Today we are witnessing an ever increasing number of emerging technologies being exploited by startups using new business models. For those of us who a trying to evaluate “new-tech” business opportunities, understanding the key factors that will determine success or failure of a tech startup project is a good starting point.
A good model that helps us understand how new technologies are adopted by society is the Technology Lifecycle Model developed by Michael Tushman, a U.S based management adviser and Professor of Business Administration at Harvard Business School who is known for his work on on disruptive innovation. Tushman’s Technology Lifecycle Model describes how innovation and successful adoption of new technology occurs in 4 phases. This model is depicted below.
Variation: Technological Discontinuity
Technological discontinuities are rare, unpredictable innovations. These advance a relevant technological frontier by an order of magnitude which involves a fundamentally different product or process design.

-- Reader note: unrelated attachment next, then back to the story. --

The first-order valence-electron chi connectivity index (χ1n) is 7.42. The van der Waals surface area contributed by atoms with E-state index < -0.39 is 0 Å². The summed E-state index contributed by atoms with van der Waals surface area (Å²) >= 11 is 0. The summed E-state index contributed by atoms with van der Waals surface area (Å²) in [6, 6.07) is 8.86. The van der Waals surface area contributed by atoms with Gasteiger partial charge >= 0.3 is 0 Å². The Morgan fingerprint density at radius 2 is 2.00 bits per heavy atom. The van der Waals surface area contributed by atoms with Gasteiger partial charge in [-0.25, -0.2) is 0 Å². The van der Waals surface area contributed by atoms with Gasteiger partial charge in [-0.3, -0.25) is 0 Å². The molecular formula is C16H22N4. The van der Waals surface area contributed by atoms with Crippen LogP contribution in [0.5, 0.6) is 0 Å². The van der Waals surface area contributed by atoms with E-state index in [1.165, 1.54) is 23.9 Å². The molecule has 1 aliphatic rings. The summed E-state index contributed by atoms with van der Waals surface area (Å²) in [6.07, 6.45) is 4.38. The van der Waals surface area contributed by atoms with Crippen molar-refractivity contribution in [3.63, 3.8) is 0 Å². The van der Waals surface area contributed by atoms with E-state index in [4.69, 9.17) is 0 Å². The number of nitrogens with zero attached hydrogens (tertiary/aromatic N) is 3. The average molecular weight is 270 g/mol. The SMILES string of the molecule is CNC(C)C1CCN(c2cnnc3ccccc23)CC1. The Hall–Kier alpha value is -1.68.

Discontinuities can be either “competence enhancing” or “competence destroying”:
- Competence enhancing discontinuities build on existing technological know-how
- Competence destroying discontinuities are based on different technological knowledge or concepts which render expertise on existing technology obsolete
Furthermore, Technological discontinuities can be in the form of “product” or “process” discontinuities
- Product discontinuities are different product forms which command a decisive cost, performance or quality advantage over prior product forms
- Process discontinuities are different ways of making a product. These result in order of magnitude improvements in the cost or quality of the product
Uncertainty: Era of Ferment
Fierce competition for dominance between old and new technologies. Practitioners of old technologies focus on improving performance. Practitioners of new technologies also compete among each other designing variants in order to differentiate (e.g. on cost or features)
Selection: Dominant Design
A dominant design emerges among technological variations. This is propagated as the “industry standard” among technological variations, marking the end of the era of ferment
Retention: Era of Incremental Change
Technical progress driven by numerous incremental innovations, competition shifts from product to process innovation
Application of Tushman’s Technology lifecycle model for each new idea will not guarantee success. However, by considering the factors that determine how new technology is adopted by society, you can identify the risks that your “new-tech” project will need to overcome to succeed.